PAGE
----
All the recent talk about the Olympics has me thinking about the hard work and dedication necessary to get to the top level of your field. I can’t help but be astonished by the years of training and effort that go into reaching Olympics-level achievement. To reach the Olympics alone is an amazing accomplishment; to take it to the next level and medal even more so.
I wish people would apply even 10% of Olympians’ efforts to maintaining and enhancing their career skills. The truth is, you need at least that much dedication, effort, and hard work to get promoted and get ahead today.
What does it take, though? How do you convince your company you are ready for bigger and better things?
Well, a lot of it depends on the kind of company you work for and if you are looking to move ahead in your department, cross departments, or move into a completely different part of the company. Although situations vary, here are some basic tips to get you started:
1. Understand the politics in your organization. Yes, you need to spend time understanding and even playing a little politics. I’ll take a pause here while outraged readers tell me about how THEY don’t do politics.
Okay, here is why you need politics: Understanding and playing the political game helps you understand how to go about getting the promotion you want. Is kissing up important? Working on the XYZ Money Generating Account? Taking an overseas assignment? Or working at corporate headquarters?
3. Get the skills. You know what you need to do now get it done. This is where you start working on the skills you need to develop to get that promotion. This could mean taking some classes at night, getting certified in your field, or taking on some stretch assignments.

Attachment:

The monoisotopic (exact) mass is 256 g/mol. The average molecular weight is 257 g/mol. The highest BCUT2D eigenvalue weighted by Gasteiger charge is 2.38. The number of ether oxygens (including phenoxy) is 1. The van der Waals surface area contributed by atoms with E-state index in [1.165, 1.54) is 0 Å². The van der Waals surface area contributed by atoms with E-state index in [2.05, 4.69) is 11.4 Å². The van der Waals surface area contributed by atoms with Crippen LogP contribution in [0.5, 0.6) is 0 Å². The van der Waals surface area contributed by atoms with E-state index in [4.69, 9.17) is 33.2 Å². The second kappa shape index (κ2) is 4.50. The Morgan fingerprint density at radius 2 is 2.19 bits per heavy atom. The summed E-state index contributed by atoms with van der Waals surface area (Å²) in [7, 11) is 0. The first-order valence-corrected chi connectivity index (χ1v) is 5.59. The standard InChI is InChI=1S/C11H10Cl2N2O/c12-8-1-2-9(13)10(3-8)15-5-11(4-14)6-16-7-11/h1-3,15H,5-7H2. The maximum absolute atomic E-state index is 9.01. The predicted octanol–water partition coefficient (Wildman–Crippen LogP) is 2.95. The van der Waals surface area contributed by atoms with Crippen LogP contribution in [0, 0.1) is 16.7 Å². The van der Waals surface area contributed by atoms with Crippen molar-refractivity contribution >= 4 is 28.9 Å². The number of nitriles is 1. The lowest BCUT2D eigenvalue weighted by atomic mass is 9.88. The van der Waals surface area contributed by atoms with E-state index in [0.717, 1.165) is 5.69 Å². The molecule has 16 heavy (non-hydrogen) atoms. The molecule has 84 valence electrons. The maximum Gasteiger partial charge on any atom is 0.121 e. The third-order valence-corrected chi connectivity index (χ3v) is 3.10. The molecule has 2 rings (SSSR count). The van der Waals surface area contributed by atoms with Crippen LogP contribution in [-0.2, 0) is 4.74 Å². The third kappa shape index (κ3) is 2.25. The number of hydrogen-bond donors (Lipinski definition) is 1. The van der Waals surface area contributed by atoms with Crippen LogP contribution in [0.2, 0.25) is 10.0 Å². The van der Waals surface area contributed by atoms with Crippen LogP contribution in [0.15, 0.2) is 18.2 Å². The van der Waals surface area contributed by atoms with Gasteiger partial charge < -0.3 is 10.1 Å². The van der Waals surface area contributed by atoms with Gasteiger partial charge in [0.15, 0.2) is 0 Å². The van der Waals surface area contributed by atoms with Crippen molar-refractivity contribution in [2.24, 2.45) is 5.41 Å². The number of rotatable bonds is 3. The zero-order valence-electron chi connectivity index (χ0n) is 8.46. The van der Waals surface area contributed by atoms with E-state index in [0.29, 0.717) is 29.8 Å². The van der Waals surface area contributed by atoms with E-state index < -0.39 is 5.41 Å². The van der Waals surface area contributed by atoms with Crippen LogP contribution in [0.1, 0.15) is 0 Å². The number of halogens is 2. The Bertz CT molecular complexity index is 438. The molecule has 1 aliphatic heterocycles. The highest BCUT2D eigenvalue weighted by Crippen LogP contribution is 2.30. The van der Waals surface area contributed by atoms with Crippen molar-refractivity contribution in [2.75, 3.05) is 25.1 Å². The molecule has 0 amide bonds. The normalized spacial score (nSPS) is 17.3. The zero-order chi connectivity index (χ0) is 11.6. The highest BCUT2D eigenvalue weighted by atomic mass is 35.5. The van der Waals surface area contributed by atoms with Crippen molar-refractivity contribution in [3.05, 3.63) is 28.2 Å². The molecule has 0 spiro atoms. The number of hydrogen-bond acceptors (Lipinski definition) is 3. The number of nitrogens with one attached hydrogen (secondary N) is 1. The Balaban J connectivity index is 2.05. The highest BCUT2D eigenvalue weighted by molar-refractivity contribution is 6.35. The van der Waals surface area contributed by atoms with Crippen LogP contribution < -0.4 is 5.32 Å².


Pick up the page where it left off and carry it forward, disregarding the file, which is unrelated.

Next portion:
2. Now that you understand the politics, select your target. What you want to do is going to determine this step. Do you want to be a manger? Start working on your people skills. Talk to managers inside your company. What skills do they have? What makes them successful in their job?
4. Make the case. You know what you need to do and you’ve gotten the skills. Now it’s time to make the case for your promotion. This could be in the interview or it could be pitching the idea to your boss. Regardless of the venue, make sure you present a reasonable, professional case that highlights how your skills fit and will enhance the new role. This is not the time to ask for the 25% raise.
After all that, what if you don’t get the job? That stinks and you have to try again (sorry, no secret HR advice here), but whatever happens, remain gracious and professional. How you handle the negative is just as important (if not more so) then how you handle the good stuff.